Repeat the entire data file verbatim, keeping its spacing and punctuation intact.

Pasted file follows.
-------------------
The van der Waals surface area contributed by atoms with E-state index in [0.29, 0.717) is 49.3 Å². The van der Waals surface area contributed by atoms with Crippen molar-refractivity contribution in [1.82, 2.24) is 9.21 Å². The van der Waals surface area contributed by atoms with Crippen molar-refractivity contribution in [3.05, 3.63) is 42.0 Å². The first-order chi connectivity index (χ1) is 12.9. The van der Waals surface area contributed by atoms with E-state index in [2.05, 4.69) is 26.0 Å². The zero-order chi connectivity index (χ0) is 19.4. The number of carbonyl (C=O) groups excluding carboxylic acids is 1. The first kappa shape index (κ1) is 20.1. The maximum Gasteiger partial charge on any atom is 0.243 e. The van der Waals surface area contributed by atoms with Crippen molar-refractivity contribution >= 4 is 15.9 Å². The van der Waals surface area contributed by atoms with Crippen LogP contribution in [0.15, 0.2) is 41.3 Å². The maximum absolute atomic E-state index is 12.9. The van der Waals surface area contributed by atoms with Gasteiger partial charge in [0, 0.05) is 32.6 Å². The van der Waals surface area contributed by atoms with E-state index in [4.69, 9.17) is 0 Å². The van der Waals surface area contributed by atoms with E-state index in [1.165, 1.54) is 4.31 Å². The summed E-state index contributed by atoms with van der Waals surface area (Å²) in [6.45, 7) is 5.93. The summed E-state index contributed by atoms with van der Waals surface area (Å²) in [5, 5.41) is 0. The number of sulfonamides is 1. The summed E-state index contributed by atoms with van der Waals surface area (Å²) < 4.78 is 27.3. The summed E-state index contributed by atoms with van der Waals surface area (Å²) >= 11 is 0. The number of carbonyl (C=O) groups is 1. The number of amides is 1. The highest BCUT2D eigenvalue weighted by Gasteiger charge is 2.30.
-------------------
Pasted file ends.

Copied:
The van der Waals surface area contributed by atoms with E-state index in [0.29, 0.717) is 49.3 Å². The van der Waals surface area contributed by atoms with Crippen molar-refractivity contribution in [1.82, 2.24) is 9.21 Å². The van der Waals surface area contributed by atoms with Crippen molar-refractivity contribution in [3.05, 3.63) is 42.0 Å². The first-order chi connectivity index (χ1) is 12.9. The van der Waals surface area contributed by atoms with E-state index in [2.05, 4.69) is 26.0 Å². The zero-order chi connectivity index (χ0) is 19.4. The number of carbonyl (C=O) groups excluding carboxylic acids is 1. The first kappa shape index (κ1) is 20.1. The maximum Gasteiger partial charge on any atom is 0.243 e. The van der Waals surface area contributed by atoms with Crippen molar-refractivity contribution >= 4 is 15.9 Å². The van der Waals surface area contributed by atoms with Crippen LogP contribution in [0.15, 0.2) is 41.3 Å². The maximum absolute atomic E-state index is 12.9. The van der Waals surface area contributed by atoms with Gasteiger partial charge in [0, 0.05) is 32.6 Å². The van der Waals surface area contributed by atoms with E-state index in [4.69, 9.17) is 0 Å². The van der Waals surface area contributed by atoms with E-state index in [1.165, 1.54) is 4.31 Å². The summed E-state index contributed by atoms with van der Waals surface area (Å²) in [6.45, 7) is 5.93. The summed E-state index contributed by atoms with van der Waals surface area (Å²) in [5, 5.41) is 0. The number of sulfonamides is 1. The summed E-state index contributed by atoms with van der Waals surface area (Å²) < 4.78 is 27.3. The summed E-state index contributed by atoms with van der Waals surface area (Å²) >= 11 is 0. The number of carbonyl (C=O) groups is 1. The number of amides is 1. The highest BCUT2D eigenvalue weighted by Gasteiger charge is 2.30.